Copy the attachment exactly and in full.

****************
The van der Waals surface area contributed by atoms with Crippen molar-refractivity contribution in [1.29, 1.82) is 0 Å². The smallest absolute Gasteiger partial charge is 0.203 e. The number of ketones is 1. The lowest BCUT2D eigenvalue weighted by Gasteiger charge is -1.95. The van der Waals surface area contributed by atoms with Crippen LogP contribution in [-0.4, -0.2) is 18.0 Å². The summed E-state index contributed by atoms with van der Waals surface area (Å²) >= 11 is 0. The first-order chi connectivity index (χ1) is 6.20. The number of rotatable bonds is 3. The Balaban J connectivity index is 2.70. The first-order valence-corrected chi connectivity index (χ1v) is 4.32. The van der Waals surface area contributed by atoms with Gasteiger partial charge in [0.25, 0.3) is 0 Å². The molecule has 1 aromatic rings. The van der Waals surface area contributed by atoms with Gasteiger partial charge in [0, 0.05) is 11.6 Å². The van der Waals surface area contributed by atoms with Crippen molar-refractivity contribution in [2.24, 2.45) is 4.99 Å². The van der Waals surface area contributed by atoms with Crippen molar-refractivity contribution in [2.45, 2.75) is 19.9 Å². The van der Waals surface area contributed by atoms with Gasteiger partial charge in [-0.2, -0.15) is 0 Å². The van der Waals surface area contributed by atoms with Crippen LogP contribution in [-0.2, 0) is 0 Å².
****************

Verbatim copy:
The van der Waals surface area contributed by atoms with Crippen molar-refractivity contribution in [1.29, 1.82) is 0 Å². The smallest absolute Gasteiger partial charge is 0.203 e. The number of ketones is 1. The lowest BCUT2D eigenvalue weighted by Gasteiger charge is -1.95. The van der Waals surface area contributed by atoms with Crippen LogP contribution in [-0.4, -0.2) is 18.0 Å². The summed E-state index contributed by atoms with van der Waals surface area (Å²) >= 11 is 0. The first-order chi connectivity index (χ1) is 6.20. The number of rotatable bonds is 3. The Balaban J connectivity index is 2.70. The first-order valence-corrected chi connectivity index (χ1v) is 4.32. The van der Waals surface area contributed by atoms with Gasteiger partial charge in [0.25, 0.3) is 0 Å². The molecule has 1 aromatic rings. The van der Waals surface area contributed by atoms with Gasteiger partial charge in [0, 0.05) is 11.6 Å². The van der Waals surface area contributed by atoms with Crippen molar-refractivity contribution in [2.24, 2.45) is 4.99 Å². The van der Waals surface area contributed by atoms with Crippen molar-refractivity contribution in [2.45, 2.75) is 19.9 Å². The van der Waals surface area contributed by atoms with Gasteiger partial charge in [-0.2, -0.15) is 0 Å². The van der Waals surface area contributed by atoms with Crippen LogP contribution in [-0.2, 0) is 0 Å².